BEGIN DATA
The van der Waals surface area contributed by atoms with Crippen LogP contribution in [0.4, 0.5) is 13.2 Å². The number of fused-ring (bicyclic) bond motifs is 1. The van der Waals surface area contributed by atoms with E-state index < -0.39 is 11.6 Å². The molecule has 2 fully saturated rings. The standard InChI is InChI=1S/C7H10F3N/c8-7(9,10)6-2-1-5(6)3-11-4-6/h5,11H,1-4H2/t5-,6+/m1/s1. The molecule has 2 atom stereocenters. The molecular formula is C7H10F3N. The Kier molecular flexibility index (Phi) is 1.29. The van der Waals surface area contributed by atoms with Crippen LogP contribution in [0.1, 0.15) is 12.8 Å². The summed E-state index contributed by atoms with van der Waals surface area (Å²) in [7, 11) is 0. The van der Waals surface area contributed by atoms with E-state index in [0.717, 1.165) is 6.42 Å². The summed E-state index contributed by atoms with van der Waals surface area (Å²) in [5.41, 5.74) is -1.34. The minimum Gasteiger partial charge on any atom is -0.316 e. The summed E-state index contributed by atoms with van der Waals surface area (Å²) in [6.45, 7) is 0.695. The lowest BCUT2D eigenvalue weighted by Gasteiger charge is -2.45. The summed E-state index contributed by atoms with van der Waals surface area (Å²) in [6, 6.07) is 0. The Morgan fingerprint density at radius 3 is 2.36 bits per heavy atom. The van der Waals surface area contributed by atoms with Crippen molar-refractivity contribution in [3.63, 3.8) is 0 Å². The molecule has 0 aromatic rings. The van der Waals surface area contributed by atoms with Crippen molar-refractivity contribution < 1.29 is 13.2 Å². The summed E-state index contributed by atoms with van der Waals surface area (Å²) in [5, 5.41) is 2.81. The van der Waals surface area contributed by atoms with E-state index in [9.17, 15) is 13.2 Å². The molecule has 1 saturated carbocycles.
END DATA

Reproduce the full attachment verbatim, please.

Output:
The van der Waals surface area contributed by atoms with Crippen LogP contribution in [0.4, 0.5) is 13.2 Å². The number of fused-ring (bicyclic) bond motifs is 1. The van der Waals surface area contributed by atoms with E-state index < -0.39 is 11.6 Å². The molecule has 2 fully saturated rings. The standard InChI is InChI=1S/C7H10F3N/c8-7(9,10)6-2-1-5(6)3-11-4-6/h5,11H,1-4H2/t5-,6+/m1/s1. The molecule has 2 atom stereocenters. The molecular formula is C7H10F3N. The Kier molecular flexibility index (Phi) is 1.29. The van der Waals surface area contributed by atoms with Crippen LogP contribution in [0.1, 0.15) is 12.8 Å². The summed E-state index contributed by atoms with van der Waals surface area (Å²) in [7, 11) is 0. The van der Waals surface area contributed by atoms with E-state index in [0.717, 1.165) is 6.42 Å². The summed E-state index contributed by atoms with van der Waals surface area (Å²) in [5.41, 5.74) is -1.34. The minimum Gasteiger partial charge on any atom is -0.316 e. The summed E-state index contributed by atoms with van der Waals surface area (Å²) in [6.45, 7) is 0.695. The lowest BCUT2D eigenvalue weighted by Gasteiger charge is -2.45. The summed E-state index contributed by atoms with van der Waals surface area (Å²) in [6, 6.07) is 0. The Morgan fingerprint density at radius 3 is 2.36 bits per heavy atom. The van der Waals surface area contributed by atoms with Crippen molar-refractivity contribution in [3.63, 3.8) is 0 Å². The molecule has 0 aromatic rings. The van der Waals surface area contributed by atoms with Crippen molar-refractivity contribution < 1.29 is 13.2 Å². The summed E-state index contributed by atoms with van der Waals surface area (Å²) in [5, 5.41) is 2.81. The van der Waals surface area contributed by atoms with E-state index in [9.17, 15) is 13.2 Å². The molecule has 1 saturated carbocycles.